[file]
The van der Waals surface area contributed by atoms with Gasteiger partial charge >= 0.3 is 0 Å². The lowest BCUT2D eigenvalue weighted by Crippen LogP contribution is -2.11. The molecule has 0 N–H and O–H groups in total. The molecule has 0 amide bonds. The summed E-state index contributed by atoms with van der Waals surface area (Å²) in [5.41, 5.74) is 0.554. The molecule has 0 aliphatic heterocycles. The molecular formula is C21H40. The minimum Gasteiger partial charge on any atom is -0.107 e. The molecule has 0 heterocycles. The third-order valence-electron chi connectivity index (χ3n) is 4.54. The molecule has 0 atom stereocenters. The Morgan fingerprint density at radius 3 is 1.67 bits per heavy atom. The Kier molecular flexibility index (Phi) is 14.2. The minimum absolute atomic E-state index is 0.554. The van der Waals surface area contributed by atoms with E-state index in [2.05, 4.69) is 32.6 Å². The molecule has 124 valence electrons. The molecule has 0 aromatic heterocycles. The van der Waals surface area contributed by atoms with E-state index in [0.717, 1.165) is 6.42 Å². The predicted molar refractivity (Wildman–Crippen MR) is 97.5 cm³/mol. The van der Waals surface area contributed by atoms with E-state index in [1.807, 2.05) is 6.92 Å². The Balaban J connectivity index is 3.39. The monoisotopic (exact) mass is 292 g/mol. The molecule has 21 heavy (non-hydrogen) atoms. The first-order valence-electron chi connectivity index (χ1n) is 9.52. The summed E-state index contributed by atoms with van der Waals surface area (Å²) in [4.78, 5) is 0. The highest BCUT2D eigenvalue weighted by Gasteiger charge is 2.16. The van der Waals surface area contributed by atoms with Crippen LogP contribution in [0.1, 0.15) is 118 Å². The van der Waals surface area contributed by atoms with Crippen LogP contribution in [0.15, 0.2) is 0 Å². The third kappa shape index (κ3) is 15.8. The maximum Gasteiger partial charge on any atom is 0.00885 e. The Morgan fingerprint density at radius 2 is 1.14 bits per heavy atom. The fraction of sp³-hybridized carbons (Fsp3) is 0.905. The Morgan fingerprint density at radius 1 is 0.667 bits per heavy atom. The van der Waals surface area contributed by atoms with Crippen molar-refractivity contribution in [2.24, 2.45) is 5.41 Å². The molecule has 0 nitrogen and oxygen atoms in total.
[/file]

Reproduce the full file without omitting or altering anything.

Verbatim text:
The van der Waals surface area contributed by atoms with Gasteiger partial charge >= 0.3 is 0 Å². The lowest BCUT2D eigenvalue weighted by Crippen LogP contribution is -2.11. The molecule has 0 N–H and O–H groups in total. The molecule has 0 amide bonds. The summed E-state index contributed by atoms with van der Waals surface area (Å²) in [5.41, 5.74) is 0.554. The molecule has 0 aliphatic heterocycles. The molecular formula is C21H40. The minimum Gasteiger partial charge on any atom is -0.107 e. The molecule has 0 heterocycles. The third-order valence-electron chi connectivity index (χ3n) is 4.54. The molecule has 0 atom stereocenters. The Morgan fingerprint density at radius 3 is 1.67 bits per heavy atom. The Kier molecular flexibility index (Phi) is 14.2. The minimum absolute atomic E-state index is 0.554. The van der Waals surface area contributed by atoms with E-state index in [2.05, 4.69) is 32.6 Å². The molecule has 124 valence electrons. The molecule has 0 aromatic heterocycles. The van der Waals surface area contributed by atoms with E-state index in [0.717, 1.165) is 6.42 Å². The predicted molar refractivity (Wildman–Crippen MR) is 97.5 cm³/mol. The van der Waals surface area contributed by atoms with E-state index in [1.807, 2.05) is 6.92 Å². The Balaban J connectivity index is 3.39. The monoisotopic (exact) mass is 292 g/mol. The molecule has 21 heavy (non-hydrogen) atoms. The first-order valence-electron chi connectivity index (χ1n) is 9.52. The summed E-state index contributed by atoms with van der Waals surface area (Å²) in [4.78, 5) is 0. The highest BCUT2D eigenvalue weighted by Gasteiger charge is 2.16. The van der Waals surface area contributed by atoms with Crippen LogP contribution in [0.1, 0.15) is 118 Å². The van der Waals surface area contributed by atoms with Crippen LogP contribution in [0.15, 0.2) is 0 Å². The third kappa shape index (κ3) is 15.8. The maximum Gasteiger partial charge on any atom is 0.00885 e. The Morgan fingerprint density at radius 2 is 1.14 bits per heavy atom. The fraction of sp³-hybridized carbons (Fsp3) is 0.905. The Morgan fingerprint density at radius 1 is 0.667 bits per heavy atom. The van der Waals surface area contributed by atoms with Crippen molar-refractivity contribution in [2.24, 2.45) is 5.41 Å². The molecule has 0 nitrogen and oxygen atoms in total.